Response to the President on minimum wage

Response to the President on minimum wage

In his weekly address, Calling on Congress to Raise the Minimum Wage, President Obama said:

And this week, I took action to lift more workers’ wages by requiring federal contractors to pay their employees a fair wage of at least $10.10 an hour. … This will be good for contractors, for taxpayers, and for America’s bottom line.

I see how a higher mandated minimum wage benefits low wage workers working at federal contractors. I don’t see how increasing labor costs is good for the contractors that employ those workers or how it’s good for the taxpayers who pay those federal contracts and must now spend more for a given amount of labor.

The President further says:

These are workers who serve our troops’ meals, wash their dishes, care for our veterans …

OK, I agree that employees of some federal contractors do things that I think are good. But raising their wages means that any given amount of tax dollars spent on troops meals and veterans’ care will buy fewer hours of labor delivering those services. While those who serve the food and give the care (and still have their jobs) are better off, those eating the meals and receiving the care are worse off because fewer hours are being spent delivering those services, right? The only way to make both the workers delivering the care and the veterans receiving that care better off, after a wage increase, is for taxpayers to pay more.

In other places the Administration cites research that workers who are paid higher wages have more job satisfaction, do better work, and quit less frequently. The logic is that higher paid workers are happier workers, and happier workers will move the food line faster and deliver better health care to veterans. That seems reasonable, but employers, including federal contractors, have economic incentives to take those benefits into account when they decide how much to pay their employees. As employers try to get the most output for each dollar they spend on labor costs, they are (if they want to be competitive) balancing the morale, productivity, and turnover benefits of paying higher wages with the costs of hiring fewer higher-wage workers for fewer hours. What President Obama did was instead substitute his judgment for where that balance point should be set, and we know he has to be getting it wrong in a lot of cases because that balance will differ from one employer to the next.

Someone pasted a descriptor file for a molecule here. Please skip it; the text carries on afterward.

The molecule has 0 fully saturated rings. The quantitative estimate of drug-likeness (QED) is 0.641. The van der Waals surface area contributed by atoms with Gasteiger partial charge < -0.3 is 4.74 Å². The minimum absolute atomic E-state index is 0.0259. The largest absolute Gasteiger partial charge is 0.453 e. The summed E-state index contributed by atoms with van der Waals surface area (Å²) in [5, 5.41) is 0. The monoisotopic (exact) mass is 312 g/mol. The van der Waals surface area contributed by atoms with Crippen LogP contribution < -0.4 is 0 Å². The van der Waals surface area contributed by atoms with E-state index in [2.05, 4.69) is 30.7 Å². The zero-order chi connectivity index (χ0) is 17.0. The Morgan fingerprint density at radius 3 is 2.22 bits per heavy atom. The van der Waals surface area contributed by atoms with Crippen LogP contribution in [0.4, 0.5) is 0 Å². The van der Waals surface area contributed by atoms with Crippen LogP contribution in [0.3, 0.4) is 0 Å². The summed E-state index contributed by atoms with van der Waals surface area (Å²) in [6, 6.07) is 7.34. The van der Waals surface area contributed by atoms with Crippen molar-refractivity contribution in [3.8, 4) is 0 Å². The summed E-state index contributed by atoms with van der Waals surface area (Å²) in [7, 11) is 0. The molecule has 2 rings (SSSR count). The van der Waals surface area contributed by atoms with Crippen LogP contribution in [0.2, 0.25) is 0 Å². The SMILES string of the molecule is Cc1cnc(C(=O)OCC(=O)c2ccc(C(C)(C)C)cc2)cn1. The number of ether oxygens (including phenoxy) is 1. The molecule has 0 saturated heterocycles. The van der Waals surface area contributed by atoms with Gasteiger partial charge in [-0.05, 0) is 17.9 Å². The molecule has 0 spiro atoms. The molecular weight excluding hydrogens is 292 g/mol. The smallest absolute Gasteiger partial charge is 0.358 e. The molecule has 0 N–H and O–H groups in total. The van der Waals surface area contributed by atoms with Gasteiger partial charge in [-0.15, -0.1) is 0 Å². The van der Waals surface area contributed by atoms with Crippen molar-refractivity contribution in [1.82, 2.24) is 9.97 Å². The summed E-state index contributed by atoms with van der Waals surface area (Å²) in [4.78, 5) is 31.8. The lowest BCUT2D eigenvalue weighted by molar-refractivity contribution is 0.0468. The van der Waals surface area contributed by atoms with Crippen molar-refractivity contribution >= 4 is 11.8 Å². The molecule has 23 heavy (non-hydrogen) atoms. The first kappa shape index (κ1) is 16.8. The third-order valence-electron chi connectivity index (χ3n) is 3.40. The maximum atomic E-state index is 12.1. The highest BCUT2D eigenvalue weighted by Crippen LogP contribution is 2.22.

The President says:

The opportunity agenda I’ve laid out is built on more new jobs that pay good wages … Right now, there’s a bill in Congress that would boost America’s minimum wage to $10.10 an hour. … If they don’t support raising the federal minimum wage to ten-ten an hour, ask them “why not?”

I oppose any increase in the minimum wage because it lets government decide to sacrifice more jobs for some, to get higher wages for others. I don’t think government should make that call.

The higher the government-mandated minimum wage, the fewer jobs and hours of labor employers will buy. Those on the Left don’t dispute this, they instead respond, “But it’s not a big cut in jobs and hours.” While I think many of the advocates for a higher minimum wage cherry-pick their studies, I also don’t think the government should force any cut in jobs and hours, even a small one. I therefore think the market should determine this trade-off, not politicians running for elected office and courting the support of organized labor.

President Obama is for higher wages for some, with fewer jobs and hours for others, with both determined by politicians. I’m for more jobs and hours, with wages determined by competition in a healthy and growing market economy.

The best ways to help low skill workers are (1) to help them raise their skills over time through education and job training so they are worth more to potential employers; (2) to have government policies that encourage strong short-term and long-term economic growth so that employers want to hire more people and bid wages up in a competitive and flexible labor market; and (3) to reduce government barriers, like high implicit effective tax rates, that make it harder for these workers and their families to reach the middle class. If those policies don’t raise their incomes enough in the short run, then the way to help them is through explicit redistribution policies like the earned income tax credit and food stamps, not by substituting campaigning politicians’ judgment for that of the market.

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